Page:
A court injunction has been filed to force a controversial heavy oil extraction facility in the Peace Country to shut down.

As CBC News first reported, several families in the area have complained about mysterious health problems after the facility opened. 

Mike Labrecque

Mike Labrecque says he has to wear a gas mask when he visits his Peace Country property, which he moved out of two years ago. (CBC)

The Baytex Energy site employs a relatively new process of extracting bitumen from beneath the ground called Cold Heavy Oil Production with Sand, or CHOPS. Heavy oil  is pumped from the ground and stored in heated tanks which produce emissions that form an aerosol-type plume.

Some families have left the area, claiming that the emissions have caused various health problems. Mike Labrecque moved away from his property two years ago after he lost weight and had difficulty breathing.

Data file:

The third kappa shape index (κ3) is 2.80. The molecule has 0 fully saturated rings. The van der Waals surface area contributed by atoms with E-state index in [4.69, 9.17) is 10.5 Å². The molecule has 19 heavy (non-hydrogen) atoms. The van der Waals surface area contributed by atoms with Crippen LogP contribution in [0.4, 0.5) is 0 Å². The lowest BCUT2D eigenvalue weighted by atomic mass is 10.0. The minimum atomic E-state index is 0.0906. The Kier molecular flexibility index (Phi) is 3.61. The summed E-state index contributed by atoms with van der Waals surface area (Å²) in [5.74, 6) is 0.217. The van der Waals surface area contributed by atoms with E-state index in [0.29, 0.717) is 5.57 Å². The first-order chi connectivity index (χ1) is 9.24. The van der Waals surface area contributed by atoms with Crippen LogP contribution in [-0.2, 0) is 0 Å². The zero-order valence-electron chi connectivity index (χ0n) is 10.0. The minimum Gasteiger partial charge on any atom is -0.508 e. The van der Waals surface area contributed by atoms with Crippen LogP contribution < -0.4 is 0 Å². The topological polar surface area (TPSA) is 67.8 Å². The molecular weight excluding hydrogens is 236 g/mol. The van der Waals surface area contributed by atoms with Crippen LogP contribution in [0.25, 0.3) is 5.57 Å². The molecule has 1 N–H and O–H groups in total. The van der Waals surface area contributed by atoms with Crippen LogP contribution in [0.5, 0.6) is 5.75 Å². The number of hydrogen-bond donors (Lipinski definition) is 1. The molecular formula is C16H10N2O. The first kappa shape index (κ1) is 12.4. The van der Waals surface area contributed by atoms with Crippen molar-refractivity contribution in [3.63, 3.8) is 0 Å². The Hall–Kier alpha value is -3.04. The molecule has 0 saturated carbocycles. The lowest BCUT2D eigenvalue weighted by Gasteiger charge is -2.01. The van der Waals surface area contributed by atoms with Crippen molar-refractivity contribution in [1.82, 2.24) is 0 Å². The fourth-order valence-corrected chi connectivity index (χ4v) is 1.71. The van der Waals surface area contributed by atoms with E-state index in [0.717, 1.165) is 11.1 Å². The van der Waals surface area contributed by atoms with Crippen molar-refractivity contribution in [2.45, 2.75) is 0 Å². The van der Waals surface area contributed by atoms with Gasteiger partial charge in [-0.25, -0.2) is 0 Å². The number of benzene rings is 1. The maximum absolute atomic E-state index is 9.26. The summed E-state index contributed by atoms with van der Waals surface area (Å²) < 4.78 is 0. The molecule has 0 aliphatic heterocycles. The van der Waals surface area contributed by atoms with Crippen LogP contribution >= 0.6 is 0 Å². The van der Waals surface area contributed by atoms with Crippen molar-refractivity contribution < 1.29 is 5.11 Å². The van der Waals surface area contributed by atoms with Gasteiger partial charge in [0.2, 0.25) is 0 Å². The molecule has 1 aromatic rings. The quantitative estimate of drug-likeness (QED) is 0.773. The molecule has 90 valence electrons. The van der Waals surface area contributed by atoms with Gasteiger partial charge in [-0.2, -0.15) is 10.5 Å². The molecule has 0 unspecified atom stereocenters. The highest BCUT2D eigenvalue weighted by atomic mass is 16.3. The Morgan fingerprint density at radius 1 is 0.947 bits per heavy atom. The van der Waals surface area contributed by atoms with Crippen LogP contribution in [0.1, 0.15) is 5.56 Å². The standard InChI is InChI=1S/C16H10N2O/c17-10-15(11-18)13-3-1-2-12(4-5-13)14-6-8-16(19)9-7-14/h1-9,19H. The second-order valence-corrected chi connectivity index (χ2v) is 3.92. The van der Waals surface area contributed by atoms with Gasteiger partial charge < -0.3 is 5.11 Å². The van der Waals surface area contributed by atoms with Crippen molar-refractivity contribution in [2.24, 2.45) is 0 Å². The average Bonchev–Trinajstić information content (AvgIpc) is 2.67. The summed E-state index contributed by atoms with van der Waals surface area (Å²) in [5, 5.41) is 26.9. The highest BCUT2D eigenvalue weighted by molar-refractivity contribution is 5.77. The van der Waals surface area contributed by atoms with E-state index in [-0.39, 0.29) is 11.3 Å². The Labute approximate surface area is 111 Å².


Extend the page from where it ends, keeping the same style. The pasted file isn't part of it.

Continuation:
Labrecque and other families have filed an injunction to stop Baytex Energy from operating 86 vented bitumen storage tanks. The stop-work order would last eight months — enough time to add equipment to capture emissions.

Video was released this week showing emissions from the storage tanks not visible to the human eye. The infrared images were captured by an inspection team with the Alberta Energy Regulator, which visited the site between April and July.

"This is occurring at a time when Alberta and Canada and the industry are trying to send a message to the world — that oilsands can be developed responsibly. And the action of this company and the experience of these people says otherwise," said the families' lawyer, Keith Wilson.

Baytex insists it has improved the safety of its process. 

The injunction is expected to be heard in a Peace River courtroom in two weeks. Meanwhile, a public inquiry into CHOPS starts at the end of January.

with files from Kim Trynacity